Tuesday, December 9, 2014

Aging in Place Remodeling: Remodeling today for tomorrow -

Options for Overcoming the Obstacles
Aging in Place is defined by the Center for Disease control as “the ability to live in one's own home and community safely, independently, and comfortably, regardless of age, income, or ability level." 

As discussed in our previous article, the first step in this process is to honestly assess your current living situation taking into account your health and the four vital functions that are required for you and your house to be in sync:
  1. Can you enter/exit your home safely? 
  2. Is your bathroom accessible and usable?
  3. Is your kitchen accessible and usable?
  4. If you answer yes to either 2 and/or 3 then ask - is it usable with or without assistance?
Once you have determined what is making your home uncomfortable to you, you can start to research what options are available to make your home comfortable once again


Being able to get into or out of your home is an essential part of enjoying your home and there are many options to help you depending on your situation. Listed are just a few:

1. Front stairs
  • Landscape the slope of the property to allow for no stairs.
  • Install a railing on one or both side of your entrance stairs.
  • Add a portable threshold ramp if just one small step.
  • Install an outside chairlift or a removable ramp
  • Add a 5’ landing  with overhead protection for  easy turning.      
  • Add additional lighting to illuminate the walkway and entrance.     
2. Front Door
  • Widen the entrance to a clear 34”-36” opening 
  • Install a lever door handle possibly with a keyless entry
  • Automatic door opener, similar to garage door opener
  1. 42” width whenever possible 
  2. Install railing down one or both sides of a long hall, if wide enough  to help with balance
  3. Install and second hand rail on stairs
  4. Install chair lifts or elevators to safely reach upper/lower floors
  5. Add lever handles to all doors
  6. Add additional lights and night lights to illuminate the hall at night
  1. Widen the door to a clear 34”-36” opening to allow for ease of entry with assisted devices or 2 people and add a lever handle.
  2. Install a slip resistant floor such as Ceramic Tile (with a coefficient of friction greater than 0.06 when wet), Vinyl flooring in either sheet or tiles or a Rubber floor.
  3. Add a comfort height toilet: either by adding an adaptive device or installing a new higher toilet.
  4. Install a pedestal sink or a vanity that is open below for ease of access.
  5. Add transfer chairs to ease access to bathtub.
  6. Change the tub to one with an easy access door or remove it and install a no or low threshold shower with bench seat.
  7. Add fixtures/faucets with lever handles and anti-scald devices in both sink and tub/shower units
  8. Have Grab bars, which now come in a variety of styles and finishes, installed in all areas of the bathroom by a professional to ensure safe usage.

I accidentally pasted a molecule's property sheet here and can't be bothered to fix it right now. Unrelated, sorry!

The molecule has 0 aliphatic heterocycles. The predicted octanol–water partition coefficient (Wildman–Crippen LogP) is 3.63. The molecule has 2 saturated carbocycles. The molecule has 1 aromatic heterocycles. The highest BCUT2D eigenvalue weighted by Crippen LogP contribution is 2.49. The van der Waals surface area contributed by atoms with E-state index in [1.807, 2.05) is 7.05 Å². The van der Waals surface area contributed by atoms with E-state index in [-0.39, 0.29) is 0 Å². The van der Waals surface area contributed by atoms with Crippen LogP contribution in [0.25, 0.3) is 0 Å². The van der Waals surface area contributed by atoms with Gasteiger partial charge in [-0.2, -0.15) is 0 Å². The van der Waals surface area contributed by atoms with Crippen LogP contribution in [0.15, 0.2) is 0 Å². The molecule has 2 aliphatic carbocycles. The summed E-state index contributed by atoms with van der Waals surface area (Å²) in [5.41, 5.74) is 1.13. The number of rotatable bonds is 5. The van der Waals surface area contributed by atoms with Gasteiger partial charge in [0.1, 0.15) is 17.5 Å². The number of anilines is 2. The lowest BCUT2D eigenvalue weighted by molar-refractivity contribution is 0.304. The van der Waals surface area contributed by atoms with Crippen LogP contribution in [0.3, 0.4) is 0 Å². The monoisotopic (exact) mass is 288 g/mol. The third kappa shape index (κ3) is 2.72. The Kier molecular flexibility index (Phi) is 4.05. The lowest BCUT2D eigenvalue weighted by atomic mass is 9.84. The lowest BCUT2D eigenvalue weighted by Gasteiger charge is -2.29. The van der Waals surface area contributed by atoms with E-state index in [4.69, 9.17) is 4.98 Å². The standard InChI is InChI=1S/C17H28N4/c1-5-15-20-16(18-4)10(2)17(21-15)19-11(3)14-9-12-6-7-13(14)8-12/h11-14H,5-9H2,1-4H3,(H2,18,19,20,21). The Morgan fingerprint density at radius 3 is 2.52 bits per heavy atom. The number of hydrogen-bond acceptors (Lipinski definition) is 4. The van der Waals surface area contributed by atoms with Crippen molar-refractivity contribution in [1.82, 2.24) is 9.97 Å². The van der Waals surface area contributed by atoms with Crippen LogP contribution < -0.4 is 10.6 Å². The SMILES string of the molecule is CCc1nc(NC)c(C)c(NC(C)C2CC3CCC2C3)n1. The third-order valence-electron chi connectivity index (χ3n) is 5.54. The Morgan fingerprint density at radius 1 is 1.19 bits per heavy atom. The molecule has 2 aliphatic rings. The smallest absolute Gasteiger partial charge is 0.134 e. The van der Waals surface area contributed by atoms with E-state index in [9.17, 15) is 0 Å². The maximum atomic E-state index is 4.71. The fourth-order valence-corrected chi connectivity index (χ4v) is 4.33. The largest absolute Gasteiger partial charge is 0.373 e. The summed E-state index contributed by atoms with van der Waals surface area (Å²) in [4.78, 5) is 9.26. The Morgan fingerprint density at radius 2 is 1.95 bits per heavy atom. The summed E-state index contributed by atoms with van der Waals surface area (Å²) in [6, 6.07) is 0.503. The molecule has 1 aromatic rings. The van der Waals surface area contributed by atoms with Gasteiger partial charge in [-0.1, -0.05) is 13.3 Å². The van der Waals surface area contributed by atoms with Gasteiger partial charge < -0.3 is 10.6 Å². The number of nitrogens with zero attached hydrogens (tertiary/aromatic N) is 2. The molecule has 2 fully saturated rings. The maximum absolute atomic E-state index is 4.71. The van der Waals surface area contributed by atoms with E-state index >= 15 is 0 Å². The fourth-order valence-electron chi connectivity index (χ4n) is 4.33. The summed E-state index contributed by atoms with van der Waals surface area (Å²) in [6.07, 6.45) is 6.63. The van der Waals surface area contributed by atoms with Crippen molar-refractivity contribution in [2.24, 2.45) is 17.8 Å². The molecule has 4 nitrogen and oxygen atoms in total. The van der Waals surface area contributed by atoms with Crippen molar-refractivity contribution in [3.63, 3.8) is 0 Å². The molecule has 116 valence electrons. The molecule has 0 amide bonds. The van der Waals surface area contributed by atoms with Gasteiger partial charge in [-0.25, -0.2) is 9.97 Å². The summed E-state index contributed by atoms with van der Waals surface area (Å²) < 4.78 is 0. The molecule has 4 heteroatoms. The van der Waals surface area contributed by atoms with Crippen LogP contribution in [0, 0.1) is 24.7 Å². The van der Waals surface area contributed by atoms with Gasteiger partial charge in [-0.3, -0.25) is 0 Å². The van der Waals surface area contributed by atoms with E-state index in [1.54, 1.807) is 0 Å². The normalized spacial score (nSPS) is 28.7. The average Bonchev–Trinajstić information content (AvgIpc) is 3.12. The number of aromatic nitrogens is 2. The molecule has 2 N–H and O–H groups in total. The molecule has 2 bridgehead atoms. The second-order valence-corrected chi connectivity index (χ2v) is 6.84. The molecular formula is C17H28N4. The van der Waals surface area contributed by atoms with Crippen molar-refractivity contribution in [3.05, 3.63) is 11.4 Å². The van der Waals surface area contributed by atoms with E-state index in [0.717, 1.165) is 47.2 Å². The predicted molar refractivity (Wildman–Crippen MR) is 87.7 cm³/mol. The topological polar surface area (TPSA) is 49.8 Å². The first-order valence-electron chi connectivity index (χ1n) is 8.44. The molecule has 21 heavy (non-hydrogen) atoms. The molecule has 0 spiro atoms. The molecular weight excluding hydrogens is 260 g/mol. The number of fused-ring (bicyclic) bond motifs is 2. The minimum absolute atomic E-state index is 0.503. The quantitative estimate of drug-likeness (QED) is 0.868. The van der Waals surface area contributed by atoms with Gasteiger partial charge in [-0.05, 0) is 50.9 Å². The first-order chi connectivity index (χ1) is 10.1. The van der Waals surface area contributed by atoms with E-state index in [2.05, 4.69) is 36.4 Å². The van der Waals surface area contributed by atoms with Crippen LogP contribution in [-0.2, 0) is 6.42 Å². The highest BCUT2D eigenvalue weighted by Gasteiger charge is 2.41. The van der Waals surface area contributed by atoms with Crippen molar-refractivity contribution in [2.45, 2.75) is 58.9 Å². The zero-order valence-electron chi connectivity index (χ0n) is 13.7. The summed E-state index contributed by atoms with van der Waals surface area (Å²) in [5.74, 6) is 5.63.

9. Add additional lighting and night lights.
  1.  Install slip resistant level floors such as wood with a satin finish,  ceramic tile, Vinyl sheet/ tile, or Cork.
  2. Vary the height of the cabinets and countertops with easy to use handles.
  3. Install pull down or motorized upper cabinets, or open upper/lower shelving with no doors.
  4. Add appliances that are easy to use such as: refrigerators with French doors/ bottom freezer, refrigerator or dishwasher drawers, ovens with a side hinged door.
  5. Install wall oven and dishwasher to ease of use height.  Microwave on counter or in a lower cabinet with a pull out shelf below for placement of hot food.
  6. Lower cooktops making sure controls are reachable without having to cross a hot surface.
  7. Add additional general and task lighting.
Some Additional thoughts regarding Whole House safety:
  1. Install rocker light switches and lower switches and thermostats to 48” off finished floor.
  2. Raise outlets to 18” off finished floor.
  3.  Installing  a whole house alarm with additional technology such as: camera monitoring, remote controls, movement sensors.
  4. Add a Personal Emergency Response System. 
  5. Stove top fire suppression system or monitor that will automatically turn off the stove.
These are only  a few of the many options  that are available in helping you overcome the obstacles you may be facing as you move about your home, but now the questions are  How am I going to be able to  pay for these options and how do I know who to hire to help me?

Next in our series will help answer those questions:  Aging in Place: Remodeling Today for Tomorrow –Your Resources

Carol Marie DeRienzo, RN, BSN, CAPS, CHM, UDCP, The Nurse Carpenter, president of Solace RNovations, Inc. (www.solacern.com) Our mission is by using the Eye of the Carpenter and the Heart of the Nurse, to develop customized solutions for all ages and abilities that fit your individual needs and preferences to help you stay in your home more safely and comfortably as long as possible.